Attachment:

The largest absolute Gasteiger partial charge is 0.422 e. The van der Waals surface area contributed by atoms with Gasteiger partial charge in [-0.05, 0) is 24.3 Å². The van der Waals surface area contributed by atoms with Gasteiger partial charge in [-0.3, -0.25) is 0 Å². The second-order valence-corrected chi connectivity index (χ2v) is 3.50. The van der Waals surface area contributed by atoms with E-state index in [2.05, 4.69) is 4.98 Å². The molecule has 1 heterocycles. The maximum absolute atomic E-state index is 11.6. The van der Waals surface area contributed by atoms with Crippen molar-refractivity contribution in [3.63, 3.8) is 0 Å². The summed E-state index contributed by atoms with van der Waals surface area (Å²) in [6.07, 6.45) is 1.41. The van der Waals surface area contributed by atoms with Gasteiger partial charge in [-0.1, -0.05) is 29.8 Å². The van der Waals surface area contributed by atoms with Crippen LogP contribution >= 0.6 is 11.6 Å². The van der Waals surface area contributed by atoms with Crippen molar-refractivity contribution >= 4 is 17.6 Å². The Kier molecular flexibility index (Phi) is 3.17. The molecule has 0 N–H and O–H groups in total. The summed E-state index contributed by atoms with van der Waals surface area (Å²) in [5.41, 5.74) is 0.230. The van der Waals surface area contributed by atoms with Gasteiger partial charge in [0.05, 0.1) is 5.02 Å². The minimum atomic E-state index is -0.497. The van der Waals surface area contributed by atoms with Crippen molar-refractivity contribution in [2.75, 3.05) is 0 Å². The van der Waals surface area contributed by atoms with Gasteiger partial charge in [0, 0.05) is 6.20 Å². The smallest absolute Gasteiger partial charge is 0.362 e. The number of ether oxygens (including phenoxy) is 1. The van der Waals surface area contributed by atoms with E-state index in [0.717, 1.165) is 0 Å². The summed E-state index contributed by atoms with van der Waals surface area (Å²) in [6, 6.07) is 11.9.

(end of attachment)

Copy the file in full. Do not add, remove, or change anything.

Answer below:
The largest absolute Gasteiger partial charge is 0.422 e. The van der Waals surface area contributed by atoms with Gasteiger partial charge in [-0.05, 0) is 24.3 Å². The van der Waals surface area contributed by atoms with Gasteiger partial charge in [-0.3, -0.25) is 0 Å². The second-order valence-corrected chi connectivity index (χ2v) is 3.50. The van der Waals surface area contributed by atoms with E-state index in [2.05, 4.69) is 4.98 Å². The molecule has 1 heterocycles. The maximum absolute atomic E-state index is 11.6. The van der Waals surface area contributed by atoms with Crippen molar-refractivity contribution in [3.63, 3.8) is 0 Å². The summed E-state index contributed by atoms with van der Waals surface area (Å²) in [6.07, 6.45) is 1.41. The van der Waals surface area contributed by atoms with Gasteiger partial charge in [-0.1, -0.05) is 29.8 Å². The van der Waals surface area contributed by atoms with Crippen LogP contribution >= 0.6 is 11.6 Å². The van der Waals surface area contributed by atoms with Crippen molar-refractivity contribution >= 4 is 17.6 Å². The Kier molecular flexibility index (Phi) is 3.17. The molecule has 0 N–H and O–H groups in total. The summed E-state index contributed by atoms with van der Waals surface area (Å²) in [5.41, 5.74) is 0.230. The van der Waals surface area contributed by atoms with Gasteiger partial charge in [0.05, 0.1) is 5.02 Å². The minimum atomic E-state index is -0.497. The van der Waals surface area contributed by atoms with Crippen molar-refractivity contribution in [2.75, 3.05) is 0 Å². The van der Waals surface area contributed by atoms with Gasteiger partial charge in [0, 0.05) is 6.20 Å². The smallest absolute Gasteiger partial charge is 0.362 e. The number of ether oxygens (including phenoxy) is 1. The van der Waals surface area contributed by atoms with E-state index in [0.717, 1.165) is 0 Å². The summed E-state index contributed by atoms with van der Waals surface area (Å²) in [6, 6.07) is 11.9.